Wikipedia's biggest blowup of the year, Framgate resulted in several Signpost articles starting in June including "A constitutional crisis hits English Wikipedia". This author's "Did Fram harass other editors?" was deleted via CSD within one day of publication. The crisis dragged on for over three months as the WMF decided to give jurisdiction over its one-year block on Fram to ArbCom. ArbCom's final Solomonic decision vacated the block and allowed the community to decide if Fram would be reinstated as an administrator. One day after a Request for Adminship was started, the majority of !votes opposed the reinstatement, and Fram withdrew his nomination.

Coverage outside the English-language version of Wikipedia was highlighted from July through October which included "The French Wikipedia is overtaking the German", "The Curious Case of Croatian Wikipedia", "Chinese Wikipedia and the battle against extradition from Hong Kong", and three other articles about China.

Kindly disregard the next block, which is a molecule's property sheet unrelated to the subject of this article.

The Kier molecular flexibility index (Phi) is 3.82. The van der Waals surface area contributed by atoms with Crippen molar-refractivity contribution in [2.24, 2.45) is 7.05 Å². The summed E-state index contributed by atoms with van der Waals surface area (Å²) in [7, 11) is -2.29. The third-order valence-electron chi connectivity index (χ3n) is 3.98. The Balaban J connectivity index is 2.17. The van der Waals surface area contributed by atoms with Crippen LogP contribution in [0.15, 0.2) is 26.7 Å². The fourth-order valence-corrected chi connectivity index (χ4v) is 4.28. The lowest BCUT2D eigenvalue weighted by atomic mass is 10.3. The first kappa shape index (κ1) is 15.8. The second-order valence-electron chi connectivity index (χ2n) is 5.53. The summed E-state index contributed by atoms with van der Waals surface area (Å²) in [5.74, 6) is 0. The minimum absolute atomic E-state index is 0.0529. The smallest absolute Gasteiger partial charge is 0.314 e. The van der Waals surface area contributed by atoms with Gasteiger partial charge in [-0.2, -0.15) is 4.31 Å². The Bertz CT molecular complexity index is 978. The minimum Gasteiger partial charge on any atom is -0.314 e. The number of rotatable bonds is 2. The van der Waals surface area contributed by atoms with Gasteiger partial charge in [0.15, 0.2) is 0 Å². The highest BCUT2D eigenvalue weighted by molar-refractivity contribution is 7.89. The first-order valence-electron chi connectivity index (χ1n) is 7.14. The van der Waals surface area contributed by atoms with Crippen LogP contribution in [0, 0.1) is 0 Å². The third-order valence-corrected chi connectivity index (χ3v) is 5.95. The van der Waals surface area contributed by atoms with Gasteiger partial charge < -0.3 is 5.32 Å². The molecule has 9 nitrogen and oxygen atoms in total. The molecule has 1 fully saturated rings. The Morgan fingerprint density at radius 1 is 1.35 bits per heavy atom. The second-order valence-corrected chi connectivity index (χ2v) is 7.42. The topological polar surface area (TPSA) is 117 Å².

Wiki-PR, now known as Status Labs, was "Caught with their hands in the cookie jar, again" in December, as extensively documented in The Wall Street Journal and December's Signpost special report. This six year old paid editing scandal continued through January 2020 and is still unresolved.

The final word

This article on the history of The Signpost turned out to be simply a history of Wikipedia focusing on The Signpost. Given our subject matter, it could not have been otherwise. Together with Gamaliel's ten-year history of The Signpost from five years ago, we now have a 15 year history of Wikipedia. We would like to extend this history to include, among other topics, the four year history of Wikipedia before The Signpost began publishing. If you would like to contribute a history of this period, please check out these data sources and contact us at our Suggestions page. The final word about any history of Wikipedia must include extensive input from the Wikipedia community. If you wish to comment on important Wikipedia topics from 2015–2019, please post them in the Comments section below.